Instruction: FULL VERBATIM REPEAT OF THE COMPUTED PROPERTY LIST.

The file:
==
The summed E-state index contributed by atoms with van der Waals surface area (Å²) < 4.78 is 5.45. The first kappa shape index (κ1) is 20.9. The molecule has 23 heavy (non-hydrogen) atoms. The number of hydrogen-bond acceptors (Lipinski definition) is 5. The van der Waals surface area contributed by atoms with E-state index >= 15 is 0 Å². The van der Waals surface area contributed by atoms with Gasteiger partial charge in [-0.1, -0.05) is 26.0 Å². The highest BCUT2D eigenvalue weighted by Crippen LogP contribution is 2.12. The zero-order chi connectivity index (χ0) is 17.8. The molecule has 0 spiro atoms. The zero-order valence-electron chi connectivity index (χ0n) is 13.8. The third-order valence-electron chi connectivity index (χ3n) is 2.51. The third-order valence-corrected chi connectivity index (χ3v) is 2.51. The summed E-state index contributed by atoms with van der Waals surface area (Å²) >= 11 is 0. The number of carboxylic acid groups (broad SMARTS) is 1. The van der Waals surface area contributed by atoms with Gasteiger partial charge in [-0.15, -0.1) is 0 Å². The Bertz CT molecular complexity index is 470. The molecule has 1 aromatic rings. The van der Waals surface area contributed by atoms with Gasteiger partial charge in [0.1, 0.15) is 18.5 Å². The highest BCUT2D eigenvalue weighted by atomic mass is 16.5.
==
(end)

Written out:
The summed E-state index contributed by atoms with van der Waals surface area (Å²) < 4.78 is 5.45. The first kappa shape index (κ1) is 20.9. The molecule has 23 heavy (non-hydrogen) atoms. The number of hydrogen-bond acceptors (Lipinski definition) is 5. The van der Waals surface area contributed by atoms with E-state index >= 15 is 0 Å². The van der Waals surface area contributed by atoms with Gasteiger partial charge in [-0.1, -0.05) is 26.0 Å². The highest BCUT2D eigenvalue weighted by Crippen LogP contribution is 2.12. The zero-order chi connectivity index (χ0) is 17.8. The molecule has 0 spiro atoms. The zero-order valence-electron chi connectivity index (χ0n) is 13.8. The third-order valence-electron chi connectivity index (χ3n) is 2.51. The third-order valence-corrected chi connectivity index (χ3v) is 2.51. The summed E-state index contributed by atoms with van der Waals surface area (Å²) >= 11 is 0. The number of carboxylic acid groups (broad SMARTS) is 1. The van der Waals surface area contributed by atoms with Gasteiger partial charge in [-0.15, -0.1) is 0 Å². The Bertz CT molecular complexity index is 470. The molecule has 1 aromatic rings. The van der Waals surface area contributed by atoms with Gasteiger partial charge in [0.1, 0.15) is 18.5 Å². The highest BCUT2D eigenvalue weighted by atomic mass is 16.5.